Dad: “Did you find any you like?”

Daughter: “No, I can’t stay over there. There are too many salespeople.”

Dad: “Were they being too aggressive?”

Daughter: “No, they were all just asking me if I was doing okay. I can’t stay over there!”

Dad: *long pause* “Honey, this is [Store], and that’s their job. That’s why I shop here. Let’s go to [Other Store]; they’ll ignore you there.”

(Thanks, Dad, for recognizing and appreciating the difference between being attentive and being aggressive.)

Kindness: It’s All In The Delivery

, , , , , | Hopeless | September 25, 2018

(I work for one of the largest supermarkets in the UK, delivering groceries to customers at home. One of the worst aspects of the job is stairs. I often have to take shopping weighing 80 to 180 kg up multiple flights of stairs. Customers often aren’t willing to help at all, and often the response when asking is, “That’s what I pay you for.” There have been two exceptions to this that make me feel good about humanity. The first comes back when I first start working. I have a delivery of about 120 kg that I have to take up three floors. I carry the first tray up and go back for the remaining six, thinking that doing it one at a time is doable but will make me late for my next delivery. Just as I hit the ground floor, the door to the block opens and two young guys come in.)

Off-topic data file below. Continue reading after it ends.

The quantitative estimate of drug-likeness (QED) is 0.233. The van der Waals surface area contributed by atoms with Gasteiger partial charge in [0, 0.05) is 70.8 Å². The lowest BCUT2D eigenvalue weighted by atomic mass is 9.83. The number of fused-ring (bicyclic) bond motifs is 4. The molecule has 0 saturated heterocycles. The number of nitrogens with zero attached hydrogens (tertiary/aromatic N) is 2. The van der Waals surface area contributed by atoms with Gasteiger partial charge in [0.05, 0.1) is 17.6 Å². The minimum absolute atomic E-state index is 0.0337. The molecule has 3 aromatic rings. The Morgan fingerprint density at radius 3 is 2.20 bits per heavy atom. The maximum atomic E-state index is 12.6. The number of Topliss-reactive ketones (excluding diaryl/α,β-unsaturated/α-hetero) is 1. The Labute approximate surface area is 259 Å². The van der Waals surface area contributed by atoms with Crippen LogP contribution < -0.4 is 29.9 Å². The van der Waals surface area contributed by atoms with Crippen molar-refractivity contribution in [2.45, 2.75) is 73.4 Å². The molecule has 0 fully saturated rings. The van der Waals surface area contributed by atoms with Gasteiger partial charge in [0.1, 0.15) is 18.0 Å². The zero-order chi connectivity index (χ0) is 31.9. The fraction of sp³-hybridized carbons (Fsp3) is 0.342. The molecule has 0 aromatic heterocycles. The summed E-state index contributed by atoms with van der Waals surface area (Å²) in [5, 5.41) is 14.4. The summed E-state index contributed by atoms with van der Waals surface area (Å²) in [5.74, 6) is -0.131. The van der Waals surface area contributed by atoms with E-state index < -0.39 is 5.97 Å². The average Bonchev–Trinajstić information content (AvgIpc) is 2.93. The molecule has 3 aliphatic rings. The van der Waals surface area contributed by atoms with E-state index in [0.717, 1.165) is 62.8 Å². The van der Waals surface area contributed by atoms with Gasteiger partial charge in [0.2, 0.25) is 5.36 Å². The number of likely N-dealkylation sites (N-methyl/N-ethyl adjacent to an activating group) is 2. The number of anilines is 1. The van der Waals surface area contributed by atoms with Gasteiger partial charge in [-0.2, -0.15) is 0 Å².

Guy: “Is that for [Flat Number]?”

Me: “Yes, it is!”

Guy: “We got this.”

(They both grab two trays each and RUN up the stairs. As a man, I can’t allow myself to be outdone, and carry the last two trays up behind. I thank them both for the help, but they just shrug it off, saying:)

Guy: “We’re all humans and need to help one another out.”